WASHINGTON -- A week after the House punished Rep. Steve King for published comments about white supremacy, the Iowa 4th District Republican took to Twitter to pay tribute to slain civil rights leader Martin Luther King Jr. on the day commemorating his birth.
"Dr. Martin Luther King Jr. gave his all for all. I have long agreed with his speeches and writings," King tweeted Monday. "Today I think of this MLK quote, “Our lives begin to end the day we become silent about things that matter.” May we renew ourselves in his teachings so that he can RIP."
Problem is, Martin Luther King, Jr. never actually said that, according to Snopes.com.
The website notes the erroneous quote is "abundantly" cited on the federal holiday honoring King. While the exact quote is "nowhere to be found in King’s speeches or writings, it does seem to be a paraphrase of a more complex thought he uttered during a sermon in Selma, Alabama, on 8 March 1965, the day after “Bloody Sunday,” on which civil rights protesters were attacked and beaten by police on the Edmund Pettus Bridge," according to Snopes.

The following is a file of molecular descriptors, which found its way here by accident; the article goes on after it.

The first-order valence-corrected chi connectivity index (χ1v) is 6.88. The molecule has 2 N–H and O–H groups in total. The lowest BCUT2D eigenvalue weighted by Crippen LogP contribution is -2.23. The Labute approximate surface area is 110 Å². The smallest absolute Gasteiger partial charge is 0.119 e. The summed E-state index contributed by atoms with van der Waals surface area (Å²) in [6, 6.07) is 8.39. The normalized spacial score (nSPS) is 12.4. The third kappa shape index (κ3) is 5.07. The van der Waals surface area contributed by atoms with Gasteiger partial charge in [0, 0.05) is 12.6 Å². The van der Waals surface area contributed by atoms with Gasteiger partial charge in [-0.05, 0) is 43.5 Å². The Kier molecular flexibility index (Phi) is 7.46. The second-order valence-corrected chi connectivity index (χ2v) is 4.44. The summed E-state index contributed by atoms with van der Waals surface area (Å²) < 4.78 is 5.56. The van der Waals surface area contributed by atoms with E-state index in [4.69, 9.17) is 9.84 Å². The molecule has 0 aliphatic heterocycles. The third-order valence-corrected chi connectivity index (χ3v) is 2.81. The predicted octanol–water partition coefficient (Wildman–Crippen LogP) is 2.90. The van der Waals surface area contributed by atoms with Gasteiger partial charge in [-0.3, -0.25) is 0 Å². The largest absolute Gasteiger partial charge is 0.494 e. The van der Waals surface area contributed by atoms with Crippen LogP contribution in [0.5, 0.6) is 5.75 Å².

In that sermon, King said, "A man dies when he refuses to stand up for that which is right. A man dies when he refuses to stand up for justice. A man dies when he refuses to take a stand for that which is true."
House GOP leaders on Jan. 14 stripped Steve King of all his committee assignments after he was quoted in a New York Times story saying, "White nationalist, white supremacist, Western civilization — how did that language become offensive?"
In a rare move, the full House the next day overwhelmingly approved a resolution of disapproval designed to rebuke King. The resolution, which King supported, called for the chamber to reject white nationalism and white supremacy as “hateful expressions of intolerance that are contradictory to the values that define the people of the United States.”
King has insisted the Times quote has been "completely mischaracterized." The outspoken conservative congressman said he was only wondering aloud: "How did that offensive language get injected into our political dialogue? Who does that, how does it get done, how do they get by with laying labels like this on people?"